Battle of the IVR Designs: Conversational Versus Phone Trees

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ongoing basis.

That doesn't mean the little guys can't play in the same sandbox as the big ones. Skrbina maintains that some of the smaller players can get into the conversational design game. "For medium- to large-size businesses, it's a no-brainer," she says. "For the smaller companies, the trend is more that if you're going to use speech, use it in a hosted model," Skrbina says. "With a hosted speech model, you're not going to necessarily have to procure the technology. You can actually share with other companies. In the market, we're seeing a trend toward hosted speech."

"Conversational [design] is growing, but it isn't highly prevalent yet because it's expensive to do, requires a certain degree of expertise, and is a system that must be tailored to fit your particular needs," Scholz says.

Filling Buckets

Larger companies were the first adopters of conversational design because they not only have deep pockets but also more "buckets" to fill. Pelland explains that when he is advising clients about IVR design, he first determines the number of unique destinations, or buckets, for callers.

"The number of buckets tells me if you're a candidate for natural language or not," he says. The reasoning comes back to the high cost of implementation.

Pelland says that, if a potential client had 150 destinations, for example, it would make more sense for natural language.

"For a pizza shop, it doesn't make sense, but for a company like Sears, shaving ten or fifteen seconds off an agent's time in having to transfer you all of a sudden looks really good, and the savings [in time] can offset the cost," Pelland says. "You're saving your callers from spending time on the phone having to navigate ten menus. Saving agent time plus saving caller time looks pretty good on a spreadsheet."

"Conversational design sometimes works better than having a human agent who's just a router," Dahl says. "The system can be more accurate than a person. A human has to remember 500 different places, and that's going to be hard for an operator to do accurately. If there's turnover in the call center, that's going to compound the problem."

In another scenario, there may be only three options people can choose when they call in, but there could be 100 products. In that case, the complexity of the products could make a case for conversational design.

Skrbina also suggests that large companies were first adopters of conversational design because they have the most to gain in cost savings and customer satisfaction improvements when compared to transferring calls to live agents.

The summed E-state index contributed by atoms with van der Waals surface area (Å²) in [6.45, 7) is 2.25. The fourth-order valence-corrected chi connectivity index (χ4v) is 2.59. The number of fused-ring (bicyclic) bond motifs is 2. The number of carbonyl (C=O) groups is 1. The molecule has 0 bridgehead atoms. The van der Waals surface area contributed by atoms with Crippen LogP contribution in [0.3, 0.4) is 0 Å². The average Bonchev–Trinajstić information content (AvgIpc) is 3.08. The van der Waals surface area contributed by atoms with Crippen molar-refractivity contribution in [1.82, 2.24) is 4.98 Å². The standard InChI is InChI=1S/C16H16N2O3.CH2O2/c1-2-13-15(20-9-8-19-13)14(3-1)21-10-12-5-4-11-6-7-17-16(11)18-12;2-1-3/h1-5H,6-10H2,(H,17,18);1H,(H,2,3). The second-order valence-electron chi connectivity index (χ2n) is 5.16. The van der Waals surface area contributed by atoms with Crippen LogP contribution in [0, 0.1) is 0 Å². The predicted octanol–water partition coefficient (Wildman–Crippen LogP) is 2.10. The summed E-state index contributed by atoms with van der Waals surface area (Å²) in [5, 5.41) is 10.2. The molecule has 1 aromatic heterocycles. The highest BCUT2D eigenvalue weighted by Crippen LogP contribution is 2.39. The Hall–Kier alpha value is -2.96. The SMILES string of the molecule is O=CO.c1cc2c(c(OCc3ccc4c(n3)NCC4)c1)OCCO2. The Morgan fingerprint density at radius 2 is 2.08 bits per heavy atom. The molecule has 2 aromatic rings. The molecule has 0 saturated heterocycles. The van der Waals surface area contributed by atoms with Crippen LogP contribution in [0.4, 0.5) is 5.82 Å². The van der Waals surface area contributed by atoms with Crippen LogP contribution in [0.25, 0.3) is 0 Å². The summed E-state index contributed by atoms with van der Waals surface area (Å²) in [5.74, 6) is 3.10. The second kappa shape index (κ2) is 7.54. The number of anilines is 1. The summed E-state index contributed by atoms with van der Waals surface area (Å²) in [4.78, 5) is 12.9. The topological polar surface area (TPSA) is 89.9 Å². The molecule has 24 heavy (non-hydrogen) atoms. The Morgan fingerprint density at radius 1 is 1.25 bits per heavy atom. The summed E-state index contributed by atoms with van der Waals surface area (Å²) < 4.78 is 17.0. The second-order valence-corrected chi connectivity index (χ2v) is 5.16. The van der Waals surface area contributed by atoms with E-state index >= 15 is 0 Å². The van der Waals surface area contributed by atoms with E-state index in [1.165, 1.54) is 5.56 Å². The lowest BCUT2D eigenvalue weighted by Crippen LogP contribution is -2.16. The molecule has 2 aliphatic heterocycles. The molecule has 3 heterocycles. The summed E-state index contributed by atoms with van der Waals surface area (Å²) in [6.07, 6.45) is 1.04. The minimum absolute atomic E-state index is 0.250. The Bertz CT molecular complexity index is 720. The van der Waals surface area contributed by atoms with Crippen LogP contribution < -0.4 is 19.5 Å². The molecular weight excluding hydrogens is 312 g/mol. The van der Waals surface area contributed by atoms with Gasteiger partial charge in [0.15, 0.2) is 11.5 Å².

Conversational Design and Virtual Agents

Consumers may feel that conversational design is somewhat clunky and hard to get used to, but thanks to virtual agents such as Siri and its challengers (e.g., Evi, Robin, and Google Now), it's becoming more familiar.

"[Customers] are beginning to know what to expect and what a service like Siri can and cannot do," Skrbina says. "They're taking in that knowledge without really understanding that they're doing it and are now bringing it to the IVR. They are more effectively using conversational interfaces."

Another advantage with conversational design, Meisel says, is that a personal assistant is always consistent. "You will always get the same answer [and] it will always handle things by company policy, so you sort of have the perfect agent that can keep improving."

Is Conversational Design Right for You?

With this information in mind, how do you know if you should stay with your phone tree IVR or move up to a conversational system that will play not only into your bottom line, but also into customer satisfaction, which, of course, also plays into your bottom line? One caveat: If you decide to go the conversational route, beware that while the technology looks promising, not every painter is Picasso.

"I think people take shortcuts," Pelland says. "This is like a high-performance engine. You need to treat it right and take care of it."

The number one step, experts say, is to examine your objectives to determine the complexity of your system.

"If you find your phone tree getting three or four levels deep, then you're forced to say, 'If you want these options repeated, press five,'" Meisel says. "Then you're in trouble. You're probably not creating a good experience, and you'll have an angry 

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